On Monday evening, Pakistan's National Assembly asked the Imran Khan government through a unanimous resolution that the country's envoy in France be recalled as a mark of protest against "blasphemy by French president". The catch is, there isn't a Pakistani envoy in France since 3 months.
In what is now global embarrassment of epic proportions for Pakistan, the country has been caught on the wrong foot with regard to the controversy surrounding "Islamophobic acts of republication of caricatures of the Prophet Mohammad in France".
On Monday evening, Pakistan's National Assembly asked the Imran Khan government through a unanimous resolution that the country's envoy in France be recalled as a mark of protest against "blasphemy by French president".
But here's why Pakistan is the butt on jokes on social media at the moment -- Pakistan has no ambassador posted in Paris as its ambassador Moin-ul-Haq left France three months ago when he was transferred and posted as ambassador to China.
Even Foreign Minister Shah Mehmood Qureshi, who was among those who backed the resolution in the National Assembly, seemed to be unaware that Pakistan embassy in France is without an ambassador.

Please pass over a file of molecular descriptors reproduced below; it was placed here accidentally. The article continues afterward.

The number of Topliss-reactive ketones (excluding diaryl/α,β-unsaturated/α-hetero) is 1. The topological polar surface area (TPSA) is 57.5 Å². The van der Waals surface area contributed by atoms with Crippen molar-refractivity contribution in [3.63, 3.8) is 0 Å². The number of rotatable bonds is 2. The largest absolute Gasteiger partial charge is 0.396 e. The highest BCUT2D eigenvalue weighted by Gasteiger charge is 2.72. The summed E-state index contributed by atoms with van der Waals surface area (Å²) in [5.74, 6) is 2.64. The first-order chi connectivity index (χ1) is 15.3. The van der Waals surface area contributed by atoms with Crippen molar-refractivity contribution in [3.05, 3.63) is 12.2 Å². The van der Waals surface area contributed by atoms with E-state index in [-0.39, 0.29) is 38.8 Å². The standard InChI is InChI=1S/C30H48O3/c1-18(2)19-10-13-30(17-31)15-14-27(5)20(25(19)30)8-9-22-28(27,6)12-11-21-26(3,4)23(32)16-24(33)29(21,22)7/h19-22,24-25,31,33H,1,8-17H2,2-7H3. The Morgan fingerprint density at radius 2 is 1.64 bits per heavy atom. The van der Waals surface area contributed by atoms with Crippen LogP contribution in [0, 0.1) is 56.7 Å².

A report published in Pakistan daily 'The News' said that Muhammad Amjad Aziz Qazi -- deputy head of mission in the Paris embassy -- was looking after the affairs of the mission being the senior-most diplomat in Paris.
France issues warning
France has warned its citizens living or travelling in several Muslim-majority countries to take extra security precautions as anger surged over cartoons of the Prophet Mohammad.
French foreign ministry on Tuesday issued safety advice to French citizens in Indonesia, Bangladesh, Iraq and Mauritania, advising them to exercise caution. They should stay away from any protests over the cartoons and avoid any public gatherings.
The images of the Prophet were first published years ago by French satirical magazine Charlie Hebdo, whose editorial offices were attacked in 2015 by gunmen who killed 12 people. Since the beheading of the teacher Samuel Paty this month, the cartoons have been displayed in France in solidarity, angering some Muslims.
President Emmanuel Macron, who met representatives of France's Muslim community on Monday, has pledged to fight 'Islamist separatism', saying it was threatening to take over some Muslim communities in France.
Last Updated 27, Oct 2020, 8:09 PM